While visiting Scotland earlier this month I received a crash course in Pictish stone carving. The Picts lived north of what is now Edinburgh from the 1st to 3rd century AD. Little is known about them other than what can be deciphered from the system of symbols found carved on stones and engraved on metalwork. Nearly 200 stones survive, including the Hilton of Cadboll Stone that now resides in the National Museum of Scotland. After viewing the original Cadboll stone I met sculptor Barry Grove who was commissioned to carve a new stone, sited at the Cadboll Stone’s place of origin outside the royal burgh of Tain, just north of Inverness.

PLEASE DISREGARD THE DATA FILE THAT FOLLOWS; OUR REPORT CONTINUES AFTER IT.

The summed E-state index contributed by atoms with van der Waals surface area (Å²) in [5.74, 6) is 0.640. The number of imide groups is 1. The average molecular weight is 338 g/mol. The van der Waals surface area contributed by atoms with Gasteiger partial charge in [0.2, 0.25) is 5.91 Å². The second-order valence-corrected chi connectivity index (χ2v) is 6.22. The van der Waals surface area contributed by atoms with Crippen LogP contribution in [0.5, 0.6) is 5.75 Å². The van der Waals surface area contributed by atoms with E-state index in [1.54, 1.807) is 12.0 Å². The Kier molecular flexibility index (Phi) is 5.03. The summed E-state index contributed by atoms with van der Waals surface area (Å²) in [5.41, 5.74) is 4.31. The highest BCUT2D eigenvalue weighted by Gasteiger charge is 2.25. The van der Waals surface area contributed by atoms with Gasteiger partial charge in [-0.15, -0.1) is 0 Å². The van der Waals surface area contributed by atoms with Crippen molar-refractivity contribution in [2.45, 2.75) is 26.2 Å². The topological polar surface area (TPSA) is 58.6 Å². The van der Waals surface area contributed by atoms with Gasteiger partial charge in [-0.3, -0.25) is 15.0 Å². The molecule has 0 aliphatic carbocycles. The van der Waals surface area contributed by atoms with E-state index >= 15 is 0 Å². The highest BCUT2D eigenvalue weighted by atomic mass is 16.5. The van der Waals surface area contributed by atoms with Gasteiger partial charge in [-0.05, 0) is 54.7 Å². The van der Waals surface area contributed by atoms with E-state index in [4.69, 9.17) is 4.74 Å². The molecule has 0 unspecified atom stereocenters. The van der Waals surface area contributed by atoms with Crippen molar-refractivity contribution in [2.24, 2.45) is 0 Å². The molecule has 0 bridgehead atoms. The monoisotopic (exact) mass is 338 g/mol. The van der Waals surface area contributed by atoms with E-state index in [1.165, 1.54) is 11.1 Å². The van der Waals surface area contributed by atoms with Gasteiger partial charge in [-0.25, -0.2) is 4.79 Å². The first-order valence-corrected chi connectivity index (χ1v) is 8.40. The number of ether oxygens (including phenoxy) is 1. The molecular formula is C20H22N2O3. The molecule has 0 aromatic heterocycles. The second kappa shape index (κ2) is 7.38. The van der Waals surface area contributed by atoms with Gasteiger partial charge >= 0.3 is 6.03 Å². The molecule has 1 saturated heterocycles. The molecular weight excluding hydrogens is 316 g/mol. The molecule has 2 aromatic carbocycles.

Barry explained that his stone is part replica and part re-conceptualization because one side of the original had the carvings hacked off centuries ago. Many fragments were rescued by archaeologist in 2001. From those thousands of fragments Barry was able to make some guesses about what the stone’s north face might have once looked like. After five years of research and carving the reimagined Hilton of Cadboll Stone now stands sentinel over the Moray Firth in the land that was once the home of the Picts.